Ferguson grand jury decision expected at 9 p.m.

Customers back Winston-Salem restaurant in prayer discount dispute

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WINSTON-SALEM, N.C. — The Steinfeld family from Washington state found themselves staying in Winston-Salem overnight, and when they learned that the restaurant everyone’s talking about because of a prayer discount was here, they just had to go.

They weren’t alone. According to the Winston-Salem Journal, more than one diner at Mary’s Gourmet Diner on Thursday said they were there to support the restaurant after its namesake owner, Mary Haglund, found herself in the middle of an Internet-driven controversy over the discounts.

Some came to eat and made sure to offer a prayer. Some said they were not particularly religious but wanted to show their support for the “attitude of gratitude” that Haglund said was behind the discounts – now discontinued.

“We don’t hold hands but we pray over our food,” said Rebecca Steinfeld, who said she is a Christian. “We are religious people and have been taught to pray.”

The Steinfelds heard about the controversy on commentator Bill O’Reilly’s show on Fox News. So they went to Mary’s with Jonathan, their son.

“(O’Reilly) was mentioning Mary’s and said she was doing a good thing,” Matthew Steinfeld said. “We just happened to be coming through so we decided to eat the food.”

Haglund’s restaurant has been offering the discounts more or less randomly for years, but it went viral on the Internet when some out-of-town customers posted their receipt on their Facebook pages last week. The receipt showed them getting a 15 percent discount for “Praying in Public.”

Haglund found herself interviewed by national broadcasters and was besieged with comments – pro and con – on the Mary’s Gourmet Diner Facebook page. Comment-box warriors waged battles over prayer and religion, while Haglund fended off nasty phone calls and tried to explain that her intent had never been to push any particular religion, but to offer a “gift” to people who paused to pray – or just meditate or simply reflect – before digging into their meals.

Then the Wisconsin-based Freedom from Religion Foundation stepped in, sending Haglund a letter and issuing a news release, both making the case that it was illegal for Haglund to offer discounts for prayer.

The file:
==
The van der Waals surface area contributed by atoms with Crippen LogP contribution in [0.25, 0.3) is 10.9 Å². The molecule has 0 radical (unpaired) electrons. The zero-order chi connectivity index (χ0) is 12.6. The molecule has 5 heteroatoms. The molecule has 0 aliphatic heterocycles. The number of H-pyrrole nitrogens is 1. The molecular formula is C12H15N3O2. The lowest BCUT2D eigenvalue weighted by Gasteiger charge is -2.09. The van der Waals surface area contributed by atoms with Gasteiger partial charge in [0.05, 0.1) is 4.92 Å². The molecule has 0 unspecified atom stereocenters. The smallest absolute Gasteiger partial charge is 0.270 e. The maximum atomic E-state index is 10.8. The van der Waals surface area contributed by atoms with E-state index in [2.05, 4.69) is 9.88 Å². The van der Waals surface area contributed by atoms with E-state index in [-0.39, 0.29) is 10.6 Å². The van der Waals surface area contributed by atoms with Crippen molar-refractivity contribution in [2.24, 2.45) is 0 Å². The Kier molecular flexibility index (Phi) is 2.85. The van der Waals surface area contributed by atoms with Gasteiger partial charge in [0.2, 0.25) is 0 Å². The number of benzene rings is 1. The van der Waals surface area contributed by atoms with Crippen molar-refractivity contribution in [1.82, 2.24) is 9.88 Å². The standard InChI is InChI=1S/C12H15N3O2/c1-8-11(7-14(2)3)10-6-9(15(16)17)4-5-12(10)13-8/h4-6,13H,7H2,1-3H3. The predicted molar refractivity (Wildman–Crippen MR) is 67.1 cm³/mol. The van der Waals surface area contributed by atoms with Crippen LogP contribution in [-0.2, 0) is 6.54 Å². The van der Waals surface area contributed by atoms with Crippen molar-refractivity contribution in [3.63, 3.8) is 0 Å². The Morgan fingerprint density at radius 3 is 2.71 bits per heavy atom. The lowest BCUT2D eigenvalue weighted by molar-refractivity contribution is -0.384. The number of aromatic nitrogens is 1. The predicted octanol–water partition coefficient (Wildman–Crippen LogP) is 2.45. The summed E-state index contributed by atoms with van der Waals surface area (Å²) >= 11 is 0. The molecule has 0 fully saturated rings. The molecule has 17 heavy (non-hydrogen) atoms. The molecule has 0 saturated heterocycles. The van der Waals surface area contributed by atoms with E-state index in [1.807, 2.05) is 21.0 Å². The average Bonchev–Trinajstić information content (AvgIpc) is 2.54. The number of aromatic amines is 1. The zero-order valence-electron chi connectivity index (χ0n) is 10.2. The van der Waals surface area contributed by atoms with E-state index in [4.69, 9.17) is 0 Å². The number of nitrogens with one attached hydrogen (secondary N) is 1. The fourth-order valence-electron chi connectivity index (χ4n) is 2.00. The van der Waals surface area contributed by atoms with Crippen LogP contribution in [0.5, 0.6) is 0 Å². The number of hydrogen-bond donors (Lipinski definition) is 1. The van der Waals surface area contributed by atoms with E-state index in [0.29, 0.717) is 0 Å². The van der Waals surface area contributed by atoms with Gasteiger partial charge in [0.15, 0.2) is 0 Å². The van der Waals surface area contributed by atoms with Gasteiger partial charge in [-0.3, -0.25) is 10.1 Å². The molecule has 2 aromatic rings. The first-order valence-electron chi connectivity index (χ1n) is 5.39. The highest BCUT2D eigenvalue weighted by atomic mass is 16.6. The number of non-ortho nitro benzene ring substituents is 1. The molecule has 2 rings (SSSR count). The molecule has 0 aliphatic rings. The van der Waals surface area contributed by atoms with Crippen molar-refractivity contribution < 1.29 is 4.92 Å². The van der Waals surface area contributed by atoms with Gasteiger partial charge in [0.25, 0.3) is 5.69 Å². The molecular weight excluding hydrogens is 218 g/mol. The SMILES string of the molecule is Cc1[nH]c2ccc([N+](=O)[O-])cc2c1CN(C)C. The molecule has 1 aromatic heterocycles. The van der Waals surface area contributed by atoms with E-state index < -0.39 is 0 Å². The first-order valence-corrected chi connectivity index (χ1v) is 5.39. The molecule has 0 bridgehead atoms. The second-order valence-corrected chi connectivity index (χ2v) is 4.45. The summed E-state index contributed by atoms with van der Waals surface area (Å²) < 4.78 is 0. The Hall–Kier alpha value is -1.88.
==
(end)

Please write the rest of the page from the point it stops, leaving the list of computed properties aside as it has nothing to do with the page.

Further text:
The restaurant on Wednesday posted a notice on its door apologizing for any offense the discounts may have caused, and said they would no longer be offered.

Ben Boger, the restaurant’s marketing director, said he saw lots of people praying Thursday but that no one asked for the discount.

“We have had mixed emotions,” Boger said. “This gift has been taken away from us.” He went on to say that the restaurant hadn’t ever tried to call attention to the discount.

“It was about people taking a moment to separate themselves from the madness of the world,” Boger said.

Mary Johnson and Terra Snider shared a table Thursday and shared a prayer when their meal came. The women belong to the same Bible study group and decided to eat at Mary’s for the first time out of support for Haglund.

“We are sad that her choice to give this fine gift to people was taken away,” Johnson said. “There was a certain excitement when we decided to do this.”

Brad Budris, seated at a table with his wife Harda, said he is “not necessarily religious” but came to the restaurant for the first time Thursday to show support. The couple didn’t pray before their meal, he said.

“We saw it in the news and said we are going there,” he said, adding that he also heard that Mary’s was a good restaurant.

“She is the proprietor, and she should be able to do what she wants,” Budris said. “And if people aren’t happy, they don’t have to come.”

Budris and some other diners said they were actually going to add an extra 15 percent to their bills over and above the tip as a way of showing support for the restaurant.

Customer Ted Reeves said he heard about the flap over the prayer discount but didn’t realize it was at the very restaurant in which he was eating Thursday. He had no opinion on the discount.

“I don’t know about that but the food is awesome,” he said.

15 comments

  • GC

    I think it is ridiculous for someone to stop this by saying that it is treating non religious people differently, she never said that anyone has to pray to God, or any other specific being, she also gave the discount to people who bowed their head in meditation or reflection, therefore she was giving the discount for a specific practice, and people need to stop condemning her for religious discrimination.

  • Jay

    I guess the idiots haven’t seen this new article yet. They will and it will be entertaining. I agree with you GC.

    • GC